U.S. Customs and Border Protection Agriculture Specialists discovered a butterfly larvae pest, informally known as the Saunders 1850, while inspecting a container of pineapples from Costa Rica.
The larvae was discovered while conducting inspections at the Port of Gulfport on Wednesday, September 2. Due to the potential impact to US Agriculture, the shipment of pineapples, worth $15,000, was destroyed.
The United States Department of Agriculture, Animal and Plant Health Inspection Service officially identified the larvae as Ancyluris jurgensenii jurgensenii (Saunders, 1850) (Riodinidae) a reportable and actionable pest as well as a first in the nation find. Larvae of the Riodinidae or Metalmark family have been known to feed on many plants i.e., pineapples, legumes, sunflowers, and ginger. Their typical habitat is Amazonian tropical rainforest. Their taxon name of Saunders 1850 comes from William Saunders, a British insurance broker, entomologist and botanist who died in 1879.
“These butterflies, while they may be attractive to the eye, have no place in the Gulf Coast or United States and their introduction could lead to unpredictable results in our ecosystem,” said Anthony Acrey, Area Port Director of Mobile. “This interception illustrates one of the many hats CBP wears and highlights the diligent work CBP agriculture specialists do on a daily basis to fulfill CBP’s agriculture mission, which is vital in preventing foreign pests from establishing in the United States. Pests that are not known to occur in the U.S. may be detrimental to the nation’s agriculture industry.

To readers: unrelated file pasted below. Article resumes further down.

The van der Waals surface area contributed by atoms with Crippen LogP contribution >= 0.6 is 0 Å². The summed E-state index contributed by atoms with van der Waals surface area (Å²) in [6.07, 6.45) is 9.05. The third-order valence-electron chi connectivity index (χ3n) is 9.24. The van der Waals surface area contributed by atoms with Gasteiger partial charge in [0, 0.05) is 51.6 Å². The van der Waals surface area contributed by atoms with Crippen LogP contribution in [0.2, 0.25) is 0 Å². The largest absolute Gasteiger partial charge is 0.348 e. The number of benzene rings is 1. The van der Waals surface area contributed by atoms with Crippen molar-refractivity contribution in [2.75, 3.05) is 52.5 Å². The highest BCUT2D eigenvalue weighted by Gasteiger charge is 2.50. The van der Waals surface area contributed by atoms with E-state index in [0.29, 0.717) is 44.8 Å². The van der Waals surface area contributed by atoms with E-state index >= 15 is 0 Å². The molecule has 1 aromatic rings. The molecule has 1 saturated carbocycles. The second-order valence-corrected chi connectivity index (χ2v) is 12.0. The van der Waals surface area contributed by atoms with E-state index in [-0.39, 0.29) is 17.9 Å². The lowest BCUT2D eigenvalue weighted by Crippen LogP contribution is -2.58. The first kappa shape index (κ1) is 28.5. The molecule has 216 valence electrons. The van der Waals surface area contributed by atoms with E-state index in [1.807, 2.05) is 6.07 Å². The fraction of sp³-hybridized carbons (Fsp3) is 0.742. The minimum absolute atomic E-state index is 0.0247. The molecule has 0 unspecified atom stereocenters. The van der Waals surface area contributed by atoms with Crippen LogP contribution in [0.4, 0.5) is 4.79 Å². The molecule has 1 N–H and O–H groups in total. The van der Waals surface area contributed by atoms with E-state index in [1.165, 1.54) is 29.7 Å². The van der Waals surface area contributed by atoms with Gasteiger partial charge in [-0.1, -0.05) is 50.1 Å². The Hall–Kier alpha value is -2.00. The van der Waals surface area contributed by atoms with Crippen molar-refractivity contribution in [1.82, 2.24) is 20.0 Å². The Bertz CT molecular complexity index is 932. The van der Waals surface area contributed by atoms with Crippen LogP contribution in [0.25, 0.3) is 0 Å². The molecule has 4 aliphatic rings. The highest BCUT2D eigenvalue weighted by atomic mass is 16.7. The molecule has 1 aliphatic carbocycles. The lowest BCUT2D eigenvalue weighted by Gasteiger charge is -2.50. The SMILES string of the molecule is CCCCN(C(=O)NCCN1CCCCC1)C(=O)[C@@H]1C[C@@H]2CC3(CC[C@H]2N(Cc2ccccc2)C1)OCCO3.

CBP agriculture specialists have extensive training and experience in the biological sciences and in agricultural inspection. They inspect tens of thousands of international air passengers and air and sea cargo being imported to the United States.”
During a typical day last year, CBP agriculture specialists across the nation seized 3,091 prohibited plant, meat, animal byproducts, and soil, and intercepted 250 insect pests at U.S. ports of entry. Learn more about what CBP accomplished during “A Typical Day” in 2020.
CBP’s border security mission is led at ports of entry by CBP officers from the Office of Field Operations. CBP officers screen international travelers and cargo and search for illicit narcotics, unreported currency, weapons, counterfeit consumer goods, prohibited agriculture, and other illicit products that could potentially harm the American public, U.S. businesses, and our nation’s safety and economic vitality.
Please visit CBP Ports of Entry to learn more about how CBP’s Office of Field Operations secures our nation’s borders.
These seizures took place within the New Orleans Field Office, which covers ports of entry throughout the states of Louisiana, Mississippi, Alabama, Arkansas and Tennessee.
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